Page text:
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Lost pets are on the rise in America   Recently updated !

‘A worrying fact shows that lost pets remain a structural problem that requires greater intervention and cooperation from all agents involved to reduce this figure and to ensure the welfare of dogs and cats in our society.’

Millions of lost pets end up abandoned annually in the US, as reported by the American Veterinary Medical Association (AVMA—surveyed every five years since 1986) and the American Pet Products Association. A part of them are acquired as gifts for Christmas and Valentine’s Day, but months later, the owners lose interest in them.

Although since 2008, there has been a decrease in the number of dogs and cats collected by the protective societies in America, it is still a moderate decrease. The figure, which last year was more than 137,000 abandoned pets, is still very high.
Over the last few years, the figure has only improved, but many dogs and cats are left on the streets.

However, a significant number of pets that arrive at a shelter does not really correspond to the rate of pet abandonment, which shows a loss. In fact, 20.4% of animals collected in shelters could return home only when they are identified. So it is essential that a microchip properly identifies dogs and cats to locate their owners.

As mentioned before, 20% are returned, 14% are still in the shelter, 10% are slaughtered, while 44% end up in a new home. This positive figure shows that promoting adoption is one of the key strategies for reducing the abandoned animals’ population and preventing them from being slaughtered or spending the rest of their days in the shelter.

Pet abandonment is a phenomenon that affects dogs and cats of all kinds and is not restricted to certain ages or races. About 20% of dogs and 11% of abandoned cats are purebred, while the rest are mestizos. On the other hand, most dogs and cats arrive at the refuge in adulthood (59%), although puppies (27%) and elderly animals (senior, 14%) are also collected.

The good thing is that 70% of the animals are collected healthy, but, on the contrary, only 24% have a microchip, which prevents their identification from being returned. And in the case of cats, only 3% that arrive are identified.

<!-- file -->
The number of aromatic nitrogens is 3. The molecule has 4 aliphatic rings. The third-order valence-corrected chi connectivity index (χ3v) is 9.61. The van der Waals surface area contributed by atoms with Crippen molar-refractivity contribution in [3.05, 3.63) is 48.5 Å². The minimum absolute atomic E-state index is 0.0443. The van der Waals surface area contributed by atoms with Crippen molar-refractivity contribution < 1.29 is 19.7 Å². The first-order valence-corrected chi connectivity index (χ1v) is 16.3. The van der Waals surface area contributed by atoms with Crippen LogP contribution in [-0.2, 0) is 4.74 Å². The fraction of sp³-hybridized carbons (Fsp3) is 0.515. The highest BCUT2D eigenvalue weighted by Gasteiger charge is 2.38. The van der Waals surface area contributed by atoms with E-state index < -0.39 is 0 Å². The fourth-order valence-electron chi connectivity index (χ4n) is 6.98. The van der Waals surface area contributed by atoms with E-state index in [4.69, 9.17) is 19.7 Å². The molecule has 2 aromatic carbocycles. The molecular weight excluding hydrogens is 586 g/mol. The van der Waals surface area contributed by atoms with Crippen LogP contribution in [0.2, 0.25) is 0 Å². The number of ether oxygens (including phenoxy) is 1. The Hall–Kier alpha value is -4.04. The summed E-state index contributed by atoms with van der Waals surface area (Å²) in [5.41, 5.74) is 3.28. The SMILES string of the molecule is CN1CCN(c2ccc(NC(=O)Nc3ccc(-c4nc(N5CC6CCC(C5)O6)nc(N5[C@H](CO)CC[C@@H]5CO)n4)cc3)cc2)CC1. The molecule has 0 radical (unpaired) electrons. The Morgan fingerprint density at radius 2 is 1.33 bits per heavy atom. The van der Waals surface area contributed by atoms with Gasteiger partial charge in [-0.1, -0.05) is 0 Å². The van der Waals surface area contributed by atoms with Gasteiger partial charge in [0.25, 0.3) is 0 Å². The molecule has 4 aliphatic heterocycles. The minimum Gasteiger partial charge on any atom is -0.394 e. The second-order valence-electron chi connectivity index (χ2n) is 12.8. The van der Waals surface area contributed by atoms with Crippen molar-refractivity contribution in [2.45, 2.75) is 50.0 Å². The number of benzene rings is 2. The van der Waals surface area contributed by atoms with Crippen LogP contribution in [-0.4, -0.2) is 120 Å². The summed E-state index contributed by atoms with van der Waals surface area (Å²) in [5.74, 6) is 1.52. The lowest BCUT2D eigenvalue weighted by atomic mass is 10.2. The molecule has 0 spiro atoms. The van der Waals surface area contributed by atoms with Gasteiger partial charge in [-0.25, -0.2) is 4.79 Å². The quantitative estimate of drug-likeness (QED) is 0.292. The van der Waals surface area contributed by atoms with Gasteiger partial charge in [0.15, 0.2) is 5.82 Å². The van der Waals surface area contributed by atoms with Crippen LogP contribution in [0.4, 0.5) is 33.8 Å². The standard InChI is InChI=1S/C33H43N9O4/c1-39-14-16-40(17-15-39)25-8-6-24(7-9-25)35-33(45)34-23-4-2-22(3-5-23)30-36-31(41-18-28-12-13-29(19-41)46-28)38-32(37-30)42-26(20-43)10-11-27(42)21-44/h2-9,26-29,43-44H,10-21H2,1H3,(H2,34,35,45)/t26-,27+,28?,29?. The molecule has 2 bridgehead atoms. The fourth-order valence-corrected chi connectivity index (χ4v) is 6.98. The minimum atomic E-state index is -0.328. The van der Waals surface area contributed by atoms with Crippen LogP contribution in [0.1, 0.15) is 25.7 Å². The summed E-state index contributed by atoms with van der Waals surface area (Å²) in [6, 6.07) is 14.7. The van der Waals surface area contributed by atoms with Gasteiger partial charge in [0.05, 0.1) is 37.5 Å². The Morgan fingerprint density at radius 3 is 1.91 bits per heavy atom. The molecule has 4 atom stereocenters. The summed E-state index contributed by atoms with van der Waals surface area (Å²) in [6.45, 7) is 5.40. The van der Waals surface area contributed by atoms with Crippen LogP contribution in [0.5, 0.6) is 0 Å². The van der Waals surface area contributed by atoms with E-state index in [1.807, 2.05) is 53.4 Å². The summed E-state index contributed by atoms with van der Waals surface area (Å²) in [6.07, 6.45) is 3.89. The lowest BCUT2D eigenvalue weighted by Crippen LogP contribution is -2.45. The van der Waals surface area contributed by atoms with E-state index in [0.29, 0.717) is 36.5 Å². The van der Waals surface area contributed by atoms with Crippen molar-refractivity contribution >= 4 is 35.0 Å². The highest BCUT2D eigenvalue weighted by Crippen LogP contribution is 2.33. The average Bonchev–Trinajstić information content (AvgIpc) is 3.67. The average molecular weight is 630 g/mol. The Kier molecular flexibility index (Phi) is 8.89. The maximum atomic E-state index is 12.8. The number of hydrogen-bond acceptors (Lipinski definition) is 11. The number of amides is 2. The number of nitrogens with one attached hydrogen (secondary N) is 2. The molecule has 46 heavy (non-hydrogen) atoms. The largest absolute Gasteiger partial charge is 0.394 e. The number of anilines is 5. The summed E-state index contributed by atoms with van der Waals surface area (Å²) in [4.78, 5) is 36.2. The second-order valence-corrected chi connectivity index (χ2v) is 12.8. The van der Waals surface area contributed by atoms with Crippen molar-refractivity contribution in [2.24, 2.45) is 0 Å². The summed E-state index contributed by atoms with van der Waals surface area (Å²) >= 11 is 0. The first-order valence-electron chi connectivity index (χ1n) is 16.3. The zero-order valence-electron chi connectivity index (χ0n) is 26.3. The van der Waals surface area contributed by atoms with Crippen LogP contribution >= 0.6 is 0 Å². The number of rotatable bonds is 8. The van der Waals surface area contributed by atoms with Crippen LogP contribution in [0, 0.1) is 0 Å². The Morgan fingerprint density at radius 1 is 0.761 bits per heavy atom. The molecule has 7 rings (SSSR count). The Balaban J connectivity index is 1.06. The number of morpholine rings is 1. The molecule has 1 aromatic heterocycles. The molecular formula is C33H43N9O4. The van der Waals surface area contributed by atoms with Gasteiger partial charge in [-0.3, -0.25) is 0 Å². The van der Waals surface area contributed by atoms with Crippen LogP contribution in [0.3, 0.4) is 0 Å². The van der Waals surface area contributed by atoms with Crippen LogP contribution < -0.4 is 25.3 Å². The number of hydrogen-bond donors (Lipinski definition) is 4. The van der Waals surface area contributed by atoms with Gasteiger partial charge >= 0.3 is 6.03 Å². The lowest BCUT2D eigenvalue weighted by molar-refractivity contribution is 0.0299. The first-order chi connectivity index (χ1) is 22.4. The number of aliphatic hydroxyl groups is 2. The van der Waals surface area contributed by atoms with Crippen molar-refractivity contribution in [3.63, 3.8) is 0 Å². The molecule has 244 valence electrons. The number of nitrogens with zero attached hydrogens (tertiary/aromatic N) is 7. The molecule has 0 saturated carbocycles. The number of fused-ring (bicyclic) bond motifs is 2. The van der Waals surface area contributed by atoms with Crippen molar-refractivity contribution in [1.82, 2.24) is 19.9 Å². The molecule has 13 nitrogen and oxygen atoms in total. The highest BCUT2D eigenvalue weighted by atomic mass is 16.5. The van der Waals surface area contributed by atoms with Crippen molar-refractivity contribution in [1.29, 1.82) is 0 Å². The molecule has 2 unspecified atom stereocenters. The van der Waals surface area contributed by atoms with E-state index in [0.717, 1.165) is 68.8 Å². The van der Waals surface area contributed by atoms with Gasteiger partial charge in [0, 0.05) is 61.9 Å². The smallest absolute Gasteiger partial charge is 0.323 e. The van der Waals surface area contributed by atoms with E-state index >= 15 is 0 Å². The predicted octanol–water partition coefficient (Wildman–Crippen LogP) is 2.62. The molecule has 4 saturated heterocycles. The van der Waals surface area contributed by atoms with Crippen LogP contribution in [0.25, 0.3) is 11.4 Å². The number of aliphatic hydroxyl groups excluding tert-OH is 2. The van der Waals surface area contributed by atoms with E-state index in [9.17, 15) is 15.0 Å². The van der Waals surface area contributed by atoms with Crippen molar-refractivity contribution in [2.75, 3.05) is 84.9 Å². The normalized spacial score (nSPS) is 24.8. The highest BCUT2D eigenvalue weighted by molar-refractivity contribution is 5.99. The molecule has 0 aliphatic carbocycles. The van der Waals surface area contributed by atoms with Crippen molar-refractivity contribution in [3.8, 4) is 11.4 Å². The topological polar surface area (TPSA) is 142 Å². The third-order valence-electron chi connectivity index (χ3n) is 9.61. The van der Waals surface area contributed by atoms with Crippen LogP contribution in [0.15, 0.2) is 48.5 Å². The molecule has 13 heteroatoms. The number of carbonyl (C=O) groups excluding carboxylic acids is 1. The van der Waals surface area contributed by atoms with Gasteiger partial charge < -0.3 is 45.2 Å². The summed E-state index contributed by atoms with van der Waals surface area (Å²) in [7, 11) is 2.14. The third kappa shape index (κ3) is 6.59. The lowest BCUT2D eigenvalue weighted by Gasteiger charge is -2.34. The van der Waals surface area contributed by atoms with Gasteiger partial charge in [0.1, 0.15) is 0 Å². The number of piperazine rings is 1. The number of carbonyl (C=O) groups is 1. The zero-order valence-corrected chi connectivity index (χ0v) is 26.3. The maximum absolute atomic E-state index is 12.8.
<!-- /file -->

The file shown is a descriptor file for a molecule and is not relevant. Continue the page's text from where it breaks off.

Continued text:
It should be noted that the time of stay in the puppies’ shelter is much less than that of older dogs and cats. This is because young animals tend to be more attractive to many adopters.

About 66% of the animals entering protection are found or picked up in the street. The remaining 34% is taken to the refuge by individuals other than the animal (70%) or directly by their owners (30%).

The behavior of the animal (15%), unexpected litters (15%), economic factors (12%), location changes (9%), and the end of the season hunting (10%).

Studies on pet abandonment have shown that the onus lies on individuals and pet owners to ensure that dogs and cats do not end up on the street.

According to a report, for pet abandonment to stop being a problem, the following measures need to be taken:

  • Educate pets with the help of an educator or ethologist.
  • Proper identification technique for easy pet recovery when it is lost.
  • Proper orientation before owning a pet.
  • Sterilization. Proper inquiry from a veterinarian for information about the process.
  • Adoption is an option to remedy the abandonment.

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Citizen participation is undoubtedly key to fight against the problem of pet abandonment. Therefore, it is necessary to educate the public about the advantages and the obligations involved and how the arrival of a dog or a cat can influence an individual lifestyle.